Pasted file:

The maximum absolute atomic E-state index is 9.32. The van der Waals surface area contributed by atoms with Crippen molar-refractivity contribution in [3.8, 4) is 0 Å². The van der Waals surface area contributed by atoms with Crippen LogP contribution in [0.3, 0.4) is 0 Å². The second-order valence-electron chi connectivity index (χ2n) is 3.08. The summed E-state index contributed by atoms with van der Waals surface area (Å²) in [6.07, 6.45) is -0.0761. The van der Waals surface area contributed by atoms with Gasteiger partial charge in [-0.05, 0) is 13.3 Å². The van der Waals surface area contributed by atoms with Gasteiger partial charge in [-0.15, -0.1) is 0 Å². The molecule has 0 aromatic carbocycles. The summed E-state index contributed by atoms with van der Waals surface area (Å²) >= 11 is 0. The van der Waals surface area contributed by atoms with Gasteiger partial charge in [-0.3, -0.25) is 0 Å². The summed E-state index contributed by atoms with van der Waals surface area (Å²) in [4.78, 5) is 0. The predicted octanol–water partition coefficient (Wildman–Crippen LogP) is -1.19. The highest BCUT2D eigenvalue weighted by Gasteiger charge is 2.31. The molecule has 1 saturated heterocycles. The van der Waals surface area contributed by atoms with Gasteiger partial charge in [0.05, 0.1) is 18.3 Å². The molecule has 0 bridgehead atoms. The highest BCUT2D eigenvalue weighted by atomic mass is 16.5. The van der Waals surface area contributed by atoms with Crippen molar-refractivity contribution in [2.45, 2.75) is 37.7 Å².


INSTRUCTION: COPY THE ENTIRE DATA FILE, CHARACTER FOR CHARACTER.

The maximum absolute atomic E-state index is 9.32. The van der Waals surface area contributed by atoms with Crippen molar-refractivity contribution in [3.8, 4) is 0 Å². The van der Waals surface area contributed by atoms with Crippen LogP contribution in [0.3, 0.4) is 0 Å². The second-order valence-electron chi connectivity index (χ2n) is 3.08. The summed E-state index contributed by atoms with van der Waals surface area (Å²) in [6.07, 6.45) is -0.0761. The van der Waals surface area contributed by atoms with Gasteiger partial charge in [-0.05, 0) is 13.3 Å². The van der Waals surface area contributed by atoms with Gasteiger partial charge in [-0.15, -0.1) is 0 Å². The molecule has 0 aromatic carbocycles. The summed E-state index contributed by atoms with van der Waals surface area (Å²) >= 11 is 0. The van der Waals surface area contributed by atoms with Gasteiger partial charge in [-0.3, -0.25) is 0 Å². The summed E-state index contributed by atoms with van der Waals surface area (Å²) in [4.78, 5) is 0. The predicted octanol–water partition coefficient (Wildman–Crippen LogP) is -1.19. The highest BCUT2D eigenvalue weighted by Gasteiger charge is 2.31. The molecule has 1 saturated heterocycles. The van der Waals surface area contributed by atoms with Gasteiger partial charge in [0.05, 0.1) is 18.3 Å². The molecule has 0 bridgehead atoms. The highest BCUT2D eigenvalue weighted by atomic mass is 16.5. The van der Waals surface area contributed by atoms with Crippen molar-refractivity contribution in [2.45, 2.75) is 37.7 Å².